Hateful to God and to His enemies – as in Inferno, Canto III of Dante’s Divine Comedy reference is made to those about whom we are currently talking, namely  the ignavi,i.e. the inefficient or indifferent people, as well as the opportunists.

 In 2018 ENI started again oil explorations in Libya, while it was clear that none of the Libyan factions had a real interest in achieving peace.

What are the prospects? The decrease -despite  everything – of ENI’s  Libyan extraction quota, which is currently worth about 15% of Italy’s national requirements, without even imagining where we will get what we  need later, if we lose it in Libya.

 The “free” market would certainly see Italy losing out.

In the framework of the Berlin Conference, however, the Italian government has confined itself to prescribing to put some flowers in our guns, with very pleasant additions  on the fact that since our soldiers are  “peace soldiers”, they will not go to protect themselves from possible attacks, operations or breaks of the possible ceasefire, but will possibly act as “municipal messengers” or as law enforcement officers to notify of military clashes to whom it may concern.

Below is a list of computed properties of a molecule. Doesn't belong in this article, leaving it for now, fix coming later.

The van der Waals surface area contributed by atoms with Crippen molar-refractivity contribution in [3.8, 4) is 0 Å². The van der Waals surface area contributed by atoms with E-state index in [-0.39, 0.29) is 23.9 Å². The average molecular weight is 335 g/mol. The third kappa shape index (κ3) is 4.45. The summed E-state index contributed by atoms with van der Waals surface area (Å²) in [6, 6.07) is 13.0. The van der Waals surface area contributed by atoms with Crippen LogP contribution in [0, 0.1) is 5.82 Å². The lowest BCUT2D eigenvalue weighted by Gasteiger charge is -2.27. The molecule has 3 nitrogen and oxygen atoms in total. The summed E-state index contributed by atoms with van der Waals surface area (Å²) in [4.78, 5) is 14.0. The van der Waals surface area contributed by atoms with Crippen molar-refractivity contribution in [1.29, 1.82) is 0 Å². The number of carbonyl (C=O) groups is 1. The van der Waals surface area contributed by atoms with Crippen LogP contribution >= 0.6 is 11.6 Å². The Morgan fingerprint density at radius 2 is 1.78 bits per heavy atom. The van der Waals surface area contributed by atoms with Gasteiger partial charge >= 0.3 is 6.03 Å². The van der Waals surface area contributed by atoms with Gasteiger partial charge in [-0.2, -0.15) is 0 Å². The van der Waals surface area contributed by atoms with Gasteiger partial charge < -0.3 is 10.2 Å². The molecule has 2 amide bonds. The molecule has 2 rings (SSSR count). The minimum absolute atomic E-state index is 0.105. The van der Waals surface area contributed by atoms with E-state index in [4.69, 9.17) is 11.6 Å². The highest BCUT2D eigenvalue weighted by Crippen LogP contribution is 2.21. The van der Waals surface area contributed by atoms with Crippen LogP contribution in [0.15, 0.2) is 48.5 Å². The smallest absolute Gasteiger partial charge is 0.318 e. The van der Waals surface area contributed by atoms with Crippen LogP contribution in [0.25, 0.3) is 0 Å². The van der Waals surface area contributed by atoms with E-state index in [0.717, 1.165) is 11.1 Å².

This is stuff for a small-town Prosecutor’s Office, the mentality of young lawyers with little experience.

 They will bring the “Clean Hands Operation”- from which Italy’s tunted Second Republic originated – to Libya.

 The problem also lies in the fact that the real negotiation between al-Sarraj and Khalifa Haftar was already carried out by others, namely Turkey and Russia, on January 12 last.